Fellow Profile: Mitch Wilson
- G-TEAMS Cohort: 2012-13
- Graduate Program: Applied Mathematics
- Teacher Partners: Christine Mullahy-Koenig and Jennifer Thompson
- School: Flowing Wells Junior High
- Grade level: 8
- Topics: Algebra 1-2 (first year Algebra), Geometry
"Math is everywhere!"
Mitch Wilson is a graduate student in the Program in Applied Mathematics at the University of Arizona. His research interests are in probability and statistics. He is interested in statistical inference, determining parameters based on known data. He aims to work on adapting algorithms to better estimate the time lapse of the spread of human DNA throughout the world, with implications in biology, anthropology, and culture.
FWJH (Flowing Wells Junior High) offers advanced students the ability to earn high school credit in Algebra 1-2 (first-year Algebra) and Geometry. Mitch has been assisting in the 8th grade Algebra 1-2 classes, as well as the 8th grade Geometry classes. His roles vary from instructor, to technical support, to mentor depending on the day’s lecture. He aims to help implement more inquiry-based learning into the classrooms, allowing students to be more interactive with their curricula. This can be a struggle for advanced middle school teachers, who must not only cover the high school workload, but also the material expected of students on standardized exams.
In addition, Mitch has been leading a weekly Math Club, called “Mathletes,” for students interested in learning more mathematics than what is taught in the regular curriculum. The club is supervised by Jennifer Thompson, and Mitch prepares most of the material. Participating students will be able to represent FWJH at regional competitions, such as MathCounts, and gain a broader appreciation of how different aspects of Algebra, Geometry, and other Mathematics connect with one another. The topics are aimed to be approachable by all students.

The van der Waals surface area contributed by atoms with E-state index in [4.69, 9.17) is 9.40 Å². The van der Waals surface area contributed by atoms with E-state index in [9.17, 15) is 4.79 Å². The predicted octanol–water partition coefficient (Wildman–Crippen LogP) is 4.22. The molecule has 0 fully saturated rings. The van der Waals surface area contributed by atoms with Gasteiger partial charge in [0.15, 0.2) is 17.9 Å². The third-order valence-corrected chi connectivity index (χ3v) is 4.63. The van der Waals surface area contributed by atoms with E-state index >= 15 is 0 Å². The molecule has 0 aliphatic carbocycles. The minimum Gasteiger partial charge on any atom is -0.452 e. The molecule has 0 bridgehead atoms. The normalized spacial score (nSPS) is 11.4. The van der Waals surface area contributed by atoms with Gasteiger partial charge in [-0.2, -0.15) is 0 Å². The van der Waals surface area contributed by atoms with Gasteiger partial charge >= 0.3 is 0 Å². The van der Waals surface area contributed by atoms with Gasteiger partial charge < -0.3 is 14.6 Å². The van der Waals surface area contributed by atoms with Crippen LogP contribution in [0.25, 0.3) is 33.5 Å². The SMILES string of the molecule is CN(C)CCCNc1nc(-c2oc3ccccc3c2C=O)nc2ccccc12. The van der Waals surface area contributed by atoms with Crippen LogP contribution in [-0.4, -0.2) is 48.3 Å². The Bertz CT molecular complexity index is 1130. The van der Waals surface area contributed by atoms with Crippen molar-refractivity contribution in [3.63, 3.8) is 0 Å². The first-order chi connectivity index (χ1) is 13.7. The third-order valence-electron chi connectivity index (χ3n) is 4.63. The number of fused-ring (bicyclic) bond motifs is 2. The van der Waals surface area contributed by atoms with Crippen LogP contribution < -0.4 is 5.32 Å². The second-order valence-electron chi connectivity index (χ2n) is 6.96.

As an instructor for lower-leveled mathematics courses here at the University of Arizona, I have found it interesting to see where and why students make mistakes, both algebraic and conceptual. In working with 8th graders gaining exposure to these topics, it has become evident to me that cornerstones such as the distributive property or solving a system of equations require a lot of practice and guidance so students don’t just “think” they’re doing it right, but “know" they are. Many of the college freshmen I have worked with understand how to “do” mathematics to some level, but very few seem to “get” the broader picture. In working with students as they become familiar with this new way of thinking about mathematics, I am hoping that I can instill in them a sense of continued inquiry beyond “Did I get the answer right?” To date, my results have been mixed. Ultimately, it is up to the students themselves to dig deeper into the connections, but I am hoping I can nudge them in the right direction.